In 1965 she started staging Spontaneous Happenings around New York; her “Love Forever” campaign. It was an early protest against the Vietnam War. Her escapades made her a regular tabloid fixture. She was second to Andy Warhol in her notoriety and she eventually surpassed him.
Woodstock was the perfect era for Kusama; she was all about peace & love. She was a true free spirit; a perfect hippie. She hosted polka dot orgies where she obliterated everything & everyone around her with polka dots, and invited everyone to polka dot dance parties; Woodstock style.
Kusama considered herself a modern day Alice in Wonderland (to pay homage to Kusama’s source of inspiration, Louis Vuitton proposed a limited edition of the classic, illustrated by Kusama). It was amazing to see a press release inviting everyone to her Mad as a Hatter Tea Party — Rendezvous at the Alice in Wonderland Statue in Central Park. Freedom, fantasy, nudity, polka dot obliteration, and tea served at the appropriate time of 5:00PM.
In 1968 Kusama branched out into Fashion; peek-a-boo, see through, open pants & polka dot painted flesh. She didn’t believe in imprisonment of any form; she wanted to express freedom in her designs, which she felt radiated life & energy.
My favorite was her Open Letter to My Hero Richard Nixon. Imagine standing in front of the NY Board of Elections and directing these words to the President of the United States “...Our earth is like one little polka dot…let’s you & I change all of that and make this world a new Garden of Eden..Let’s forget ourselves dear Richard and become one…we’ll gently, very gently paint each other with polka dots, lose our egos in timeless eternity… I must have read this letter five times. I wonder if she ever received a response.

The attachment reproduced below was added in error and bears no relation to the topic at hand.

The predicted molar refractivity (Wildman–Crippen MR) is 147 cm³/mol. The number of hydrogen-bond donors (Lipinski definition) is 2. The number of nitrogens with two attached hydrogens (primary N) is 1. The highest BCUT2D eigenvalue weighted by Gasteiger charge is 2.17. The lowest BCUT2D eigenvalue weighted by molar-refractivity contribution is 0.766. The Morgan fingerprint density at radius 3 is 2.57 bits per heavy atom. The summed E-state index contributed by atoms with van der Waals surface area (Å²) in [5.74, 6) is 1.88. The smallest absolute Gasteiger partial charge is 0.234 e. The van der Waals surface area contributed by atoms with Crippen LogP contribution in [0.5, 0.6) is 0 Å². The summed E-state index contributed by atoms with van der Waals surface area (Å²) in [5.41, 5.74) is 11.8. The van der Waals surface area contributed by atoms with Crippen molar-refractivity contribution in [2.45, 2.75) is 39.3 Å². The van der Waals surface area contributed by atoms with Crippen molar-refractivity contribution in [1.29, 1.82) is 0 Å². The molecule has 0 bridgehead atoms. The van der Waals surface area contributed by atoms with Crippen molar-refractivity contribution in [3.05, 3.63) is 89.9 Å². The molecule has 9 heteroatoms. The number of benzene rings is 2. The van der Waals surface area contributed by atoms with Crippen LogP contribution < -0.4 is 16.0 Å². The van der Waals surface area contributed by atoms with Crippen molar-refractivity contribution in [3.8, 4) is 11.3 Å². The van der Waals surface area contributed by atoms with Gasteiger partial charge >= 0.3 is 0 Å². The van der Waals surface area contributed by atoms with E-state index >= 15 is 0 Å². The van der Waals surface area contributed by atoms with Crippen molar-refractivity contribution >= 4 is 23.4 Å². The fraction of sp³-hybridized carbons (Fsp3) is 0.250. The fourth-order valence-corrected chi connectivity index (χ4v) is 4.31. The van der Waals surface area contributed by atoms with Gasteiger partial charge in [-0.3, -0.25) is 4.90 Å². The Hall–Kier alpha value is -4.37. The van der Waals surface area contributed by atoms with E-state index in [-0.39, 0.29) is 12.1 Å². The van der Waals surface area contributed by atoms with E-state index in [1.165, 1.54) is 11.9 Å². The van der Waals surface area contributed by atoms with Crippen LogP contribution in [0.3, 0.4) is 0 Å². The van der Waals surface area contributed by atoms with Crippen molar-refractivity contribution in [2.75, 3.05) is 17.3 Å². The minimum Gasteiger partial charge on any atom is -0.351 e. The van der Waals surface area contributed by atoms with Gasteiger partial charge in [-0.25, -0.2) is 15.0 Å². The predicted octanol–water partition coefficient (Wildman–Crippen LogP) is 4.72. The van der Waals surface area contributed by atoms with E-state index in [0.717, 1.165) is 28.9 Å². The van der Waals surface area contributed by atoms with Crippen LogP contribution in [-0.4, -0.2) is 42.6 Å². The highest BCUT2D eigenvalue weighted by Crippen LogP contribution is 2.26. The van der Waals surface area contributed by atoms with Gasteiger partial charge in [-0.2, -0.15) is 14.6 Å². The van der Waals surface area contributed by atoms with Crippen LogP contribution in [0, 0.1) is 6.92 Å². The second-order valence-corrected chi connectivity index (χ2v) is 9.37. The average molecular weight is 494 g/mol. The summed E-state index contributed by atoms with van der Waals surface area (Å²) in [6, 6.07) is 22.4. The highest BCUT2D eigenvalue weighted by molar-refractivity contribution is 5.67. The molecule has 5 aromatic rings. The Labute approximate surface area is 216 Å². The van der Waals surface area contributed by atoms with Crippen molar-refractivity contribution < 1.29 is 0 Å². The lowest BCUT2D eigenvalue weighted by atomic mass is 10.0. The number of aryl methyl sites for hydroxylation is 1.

After taking in all of the tales of Kusama’s life I went through the exhibit again. Her early works were extremely different than her current paintings; they were much darker and on a smaller scale. Her paintings today are grand and bright. There was one common thread that did carry through all of her work — chaos. As I examined the paintings & installations, I could feel turmoil, the tugging and pulling; the noise in her mind was palpable. For Kusama, the continual repetition of her painting controls the noise, it validates her presence. Each repetitive motion says I am here, I am here.
Kusama’s first infinity net painting sold for $5.1 million; a record for a living female artist.
Kusama left New York in 1973 and has since voluntarily lived in a psychiatric hospital. Each day she leaves the hospital and travels across the street to her studio where she paints from 9 to 6.
Kusama made a promise to herself at the top of the Empire State Building when she arrived in New York; she vowed to take New York by storm and make a name for herself with her art. Well, she sure kept that promise. She came, she saw, she conquered, and she’s still conquering.
A home without Art is a home without soul. Kusama has poured her soul out onto thousands of canvases throughout her entire life, and she will continue to fill the world with her paintings until her one, soulful dot leaves the infinite dots of this world. What will remain is the wondrous, polka dotted diary of Yayoi Kusama’s mind, her soul, her life — Her Art.
Every home needs a soul…and a few polka dots…